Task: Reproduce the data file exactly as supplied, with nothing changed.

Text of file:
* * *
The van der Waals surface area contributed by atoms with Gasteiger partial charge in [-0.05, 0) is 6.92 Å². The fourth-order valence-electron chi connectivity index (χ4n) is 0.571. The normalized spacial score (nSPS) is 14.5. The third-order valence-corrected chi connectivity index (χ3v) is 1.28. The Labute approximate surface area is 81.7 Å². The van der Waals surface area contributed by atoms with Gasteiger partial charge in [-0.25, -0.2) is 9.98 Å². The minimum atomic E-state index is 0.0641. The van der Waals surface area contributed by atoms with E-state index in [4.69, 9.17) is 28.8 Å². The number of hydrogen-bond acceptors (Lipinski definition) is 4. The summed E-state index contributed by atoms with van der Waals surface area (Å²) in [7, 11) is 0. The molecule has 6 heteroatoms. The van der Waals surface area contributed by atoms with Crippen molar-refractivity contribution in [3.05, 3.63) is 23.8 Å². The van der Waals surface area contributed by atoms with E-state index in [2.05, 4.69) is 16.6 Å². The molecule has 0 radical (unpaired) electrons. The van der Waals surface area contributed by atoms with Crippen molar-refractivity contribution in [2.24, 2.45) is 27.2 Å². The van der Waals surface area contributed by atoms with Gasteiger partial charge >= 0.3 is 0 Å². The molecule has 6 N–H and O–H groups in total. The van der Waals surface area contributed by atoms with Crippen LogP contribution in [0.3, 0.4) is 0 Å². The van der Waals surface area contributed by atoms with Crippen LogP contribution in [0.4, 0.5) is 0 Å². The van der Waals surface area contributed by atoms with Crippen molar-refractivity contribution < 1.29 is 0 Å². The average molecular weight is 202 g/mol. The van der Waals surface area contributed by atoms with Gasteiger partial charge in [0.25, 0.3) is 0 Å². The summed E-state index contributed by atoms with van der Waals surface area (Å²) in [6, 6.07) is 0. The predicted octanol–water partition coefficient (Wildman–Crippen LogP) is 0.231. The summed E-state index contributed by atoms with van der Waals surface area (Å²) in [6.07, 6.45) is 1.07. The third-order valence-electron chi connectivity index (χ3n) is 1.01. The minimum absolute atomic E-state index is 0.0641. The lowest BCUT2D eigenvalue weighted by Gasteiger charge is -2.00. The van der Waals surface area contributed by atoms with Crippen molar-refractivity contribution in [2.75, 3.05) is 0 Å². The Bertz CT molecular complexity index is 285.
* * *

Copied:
The van der Waals surface area contributed by atoms with Gasteiger partial charge in [-0.05, 0) is 6.92 Å². The fourth-order valence-electron chi connectivity index (χ4n) is 0.571. The normalized spacial score (nSPS) is 14.5. The third-order valence-corrected chi connectivity index (χ3v) is 1.28. The Labute approximate surface area is 81.7 Å². The van der Waals surface area contributed by atoms with Gasteiger partial charge in [-0.25, -0.2) is 9.98 Å². The minimum atomic E-state index is 0.0641. The van der Waals surface area contributed by atoms with E-state index in [4.69, 9.17) is 28.8 Å². The number of hydrogen-bond acceptors (Lipinski definition) is 4. The summed E-state index contributed by atoms with van der Waals surface area (Å²) in [7, 11) is 0. The molecule has 6 heteroatoms. The van der Waals surface area contributed by atoms with Crippen molar-refractivity contribution in [3.05, 3.63) is 23.8 Å². The van der Waals surface area contributed by atoms with E-state index in [2.05, 4.69) is 16.6 Å². The molecule has 0 radical (unpaired) electrons. The van der Waals surface area contributed by atoms with Crippen molar-refractivity contribution in [2.24, 2.45) is 27.2 Å². The van der Waals surface area contributed by atoms with Gasteiger partial charge >= 0.3 is 0 Å². The molecule has 6 N–H and O–H groups in total. The van der Waals surface area contributed by atoms with Crippen LogP contribution in [0.3, 0.4) is 0 Å². The van der Waals surface area contributed by atoms with Crippen LogP contribution in [0.4, 0.5) is 0 Å². The van der Waals surface area contributed by atoms with Crippen molar-refractivity contribution < 1.29 is 0 Å². The average molecular weight is 202 g/mol. The van der Waals surface area contributed by atoms with Gasteiger partial charge in [0.25, 0.3) is 0 Å². The summed E-state index contributed by atoms with van der Waals surface area (Å²) in [6, 6.07) is 0. The predicted octanol–water partition coefficient (Wildman–Crippen LogP) is 0.231. The summed E-state index contributed by atoms with van der Waals surface area (Å²) in [6.07, 6.45) is 1.07. The third-order valence-electron chi connectivity index (χ3n) is 1.01. The minimum absolute atomic E-state index is 0.0641. The lowest BCUT2D eigenvalue weighted by Gasteiger charge is -2.00. The van der Waals surface area contributed by atoms with Crippen molar-refractivity contribution in [2.75, 3.05) is 0 Å². The Bertz CT molecular complexity index is 285.